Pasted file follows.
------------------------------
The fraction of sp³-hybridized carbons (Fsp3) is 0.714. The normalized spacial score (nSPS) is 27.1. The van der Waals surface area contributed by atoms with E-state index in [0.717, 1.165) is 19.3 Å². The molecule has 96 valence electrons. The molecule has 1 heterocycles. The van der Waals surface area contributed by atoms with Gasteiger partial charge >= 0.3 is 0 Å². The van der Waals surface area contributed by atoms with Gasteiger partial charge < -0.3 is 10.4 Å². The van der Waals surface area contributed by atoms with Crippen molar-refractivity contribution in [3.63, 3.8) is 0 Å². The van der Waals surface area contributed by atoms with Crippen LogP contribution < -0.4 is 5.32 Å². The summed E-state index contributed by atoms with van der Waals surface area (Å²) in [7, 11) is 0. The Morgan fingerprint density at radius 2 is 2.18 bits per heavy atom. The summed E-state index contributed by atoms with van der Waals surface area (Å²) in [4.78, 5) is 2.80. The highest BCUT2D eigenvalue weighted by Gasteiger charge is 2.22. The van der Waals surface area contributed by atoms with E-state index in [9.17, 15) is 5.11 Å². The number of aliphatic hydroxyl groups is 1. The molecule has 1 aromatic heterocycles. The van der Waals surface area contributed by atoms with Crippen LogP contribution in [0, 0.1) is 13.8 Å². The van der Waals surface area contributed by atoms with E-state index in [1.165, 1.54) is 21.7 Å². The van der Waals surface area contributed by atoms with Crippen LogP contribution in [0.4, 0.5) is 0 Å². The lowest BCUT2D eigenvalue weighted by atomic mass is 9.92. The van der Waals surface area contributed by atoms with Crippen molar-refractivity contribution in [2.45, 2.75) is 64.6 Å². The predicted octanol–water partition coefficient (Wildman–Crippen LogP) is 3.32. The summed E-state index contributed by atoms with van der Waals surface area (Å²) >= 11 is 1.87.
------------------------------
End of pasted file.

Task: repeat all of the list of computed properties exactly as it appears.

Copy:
The fraction of sp³-hybridized carbons (Fsp3) is 0.714. The normalized spacial score (nSPS) is 27.1. The van der Waals surface area contributed by atoms with E-state index in [0.717, 1.165) is 19.3 Å². The molecule has 96 valence electrons. The molecule has 1 heterocycles. The van der Waals surface area contributed by atoms with Gasteiger partial charge >= 0.3 is 0 Å². The van der Waals surface area contributed by atoms with Gasteiger partial charge < -0.3 is 10.4 Å². The van der Waals surface area contributed by atoms with Crippen molar-refractivity contribution in [3.63, 3.8) is 0 Å². The van der Waals surface area contributed by atoms with Crippen LogP contribution < -0.4 is 5.32 Å². The summed E-state index contributed by atoms with van der Waals surface area (Å²) in [7, 11) is 0. The Morgan fingerprint density at radius 2 is 2.18 bits per heavy atom. The summed E-state index contributed by atoms with van der Waals surface area (Å²) in [4.78, 5) is 2.80. The highest BCUT2D eigenvalue weighted by Gasteiger charge is 2.22. The van der Waals surface area contributed by atoms with E-state index in [9.17, 15) is 5.11 Å². The number of aliphatic hydroxyl groups is 1. The molecule has 1 aromatic heterocycles. The van der Waals surface area contributed by atoms with Crippen LogP contribution in [0, 0.1) is 13.8 Å². The van der Waals surface area contributed by atoms with E-state index in [1.165, 1.54) is 21.7 Å². The van der Waals surface area contributed by atoms with Crippen LogP contribution in [0.4, 0.5) is 0 Å². The lowest BCUT2D eigenvalue weighted by atomic mass is 9.92. The van der Waals surface area contributed by atoms with Crippen molar-refractivity contribution in [2.45, 2.75) is 64.6 Å². The predicted octanol–water partition coefficient (Wildman–Crippen LogP) is 3.32. The summed E-state index contributed by atoms with van der Waals surface area (Å²) >= 11 is 1.87.